Charles Spurgeon was British and understood monarchies – both their good and their bad aspects.  In his words, “Emperors are but the shadows of God’s imperial power.”   It’s imperative that we acknowledge God on His throne when we pray.  We’re told to come both boldly and in a spirit of lowly reverence.  God sees us as a part of the royal family, so there’s no need to fear Him; still we’re entering “holy ground.”  Using Rev Spurgeon’s terms: we must approach with devout joyfulness, with complete submission, with enlarged expectations, in a spirit of unstaggering confidence, and with the deepest sincerity.

 God’s Grace

 Followers of Christ are not called to the throne of law or to the throne of ultimate justice.  We’re called to “come boldly unto the throne of grace.”  We don’t have to worry about the words that we use in our prayers as not being perfect – for the faults of my prayer will be overlooked.  The Lord Jesus Christ takes care to alter and amend every prayer before He presents it, and He makes the prayer perfect with His perfection, and prevalent with His own merits.   Also, we don’t have to be concerned about our own faults (now forgiven) – for they shall not prevent the success of the petitioner’s prayer.  And if we forget to include something that’s on our heart, the Holy Spirit will interpret our desires: “all of our needs will be supplied,… all of our miseries will be compassionated.”

 Grace enthroned

 On God’s throne is grace personified, Jesus Christ, Who presents our petitions to the Father.  He sits on the throne because He won it by His obedience and victory over sin.  His Name is above all names.  He sits on the throne by right, because He’s both just and the Justifier.  He sits on the throne in power, i.e.: unlimited might – made available to all who knock, ask and seek, in His Name.  And He sits on the throne in glory, in demonstrations of the exercise of His authority and power as delegated to His followers.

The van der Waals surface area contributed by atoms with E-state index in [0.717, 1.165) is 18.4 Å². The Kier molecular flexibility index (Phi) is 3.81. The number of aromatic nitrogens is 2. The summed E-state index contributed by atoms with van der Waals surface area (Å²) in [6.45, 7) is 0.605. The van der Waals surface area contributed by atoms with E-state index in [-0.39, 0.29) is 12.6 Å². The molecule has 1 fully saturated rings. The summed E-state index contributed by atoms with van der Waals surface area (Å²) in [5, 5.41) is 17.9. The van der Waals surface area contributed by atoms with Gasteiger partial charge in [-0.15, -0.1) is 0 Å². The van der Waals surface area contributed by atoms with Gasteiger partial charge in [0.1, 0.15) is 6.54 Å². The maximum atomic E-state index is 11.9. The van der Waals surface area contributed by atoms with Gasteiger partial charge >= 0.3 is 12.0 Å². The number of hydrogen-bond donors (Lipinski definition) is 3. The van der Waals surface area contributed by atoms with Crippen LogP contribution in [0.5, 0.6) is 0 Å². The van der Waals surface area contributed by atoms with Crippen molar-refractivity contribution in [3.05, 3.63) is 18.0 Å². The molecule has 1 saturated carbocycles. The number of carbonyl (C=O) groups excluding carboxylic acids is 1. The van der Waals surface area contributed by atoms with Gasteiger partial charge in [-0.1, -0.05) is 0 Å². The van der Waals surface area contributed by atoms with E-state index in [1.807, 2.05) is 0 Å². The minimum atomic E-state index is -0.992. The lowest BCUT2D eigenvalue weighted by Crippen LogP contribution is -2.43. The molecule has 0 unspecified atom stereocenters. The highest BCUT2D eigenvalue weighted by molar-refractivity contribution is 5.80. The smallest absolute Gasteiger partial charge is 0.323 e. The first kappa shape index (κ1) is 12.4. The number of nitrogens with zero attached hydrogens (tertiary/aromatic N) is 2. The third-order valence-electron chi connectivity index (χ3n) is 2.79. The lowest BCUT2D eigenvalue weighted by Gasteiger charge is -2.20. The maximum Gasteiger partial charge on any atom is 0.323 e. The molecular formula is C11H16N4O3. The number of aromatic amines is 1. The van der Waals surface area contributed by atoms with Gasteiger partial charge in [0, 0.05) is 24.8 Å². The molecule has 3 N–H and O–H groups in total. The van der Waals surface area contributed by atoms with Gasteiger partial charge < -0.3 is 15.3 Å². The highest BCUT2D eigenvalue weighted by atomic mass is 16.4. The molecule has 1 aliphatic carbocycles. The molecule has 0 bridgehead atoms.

Sovereignty resplendent in glory,—the glory of grace

 Though grace is on the throne, it’s still a throne.  As I said earlier, that’s one of the hardest truths for many believers to understand.  God’s sovereignty is much different that the sovereignty seen in governments throughout the world – especially in dictatorships and totalitarian regimes.  As Rev Spurgeon describes, “The sovereignty of God to a believer, to a pleader, to one who comes to God in Christ, is always exercised in pure grace….  Sovereignty has placed itself under the bonds of love….   God will do as He wills; but, on the mercy seat, He is under bonds – bonds of His own making, for He has entered into covenant with Christ…. God is bound to us by His promises….  Every covenant promise has been endorsed and sealed with blood.”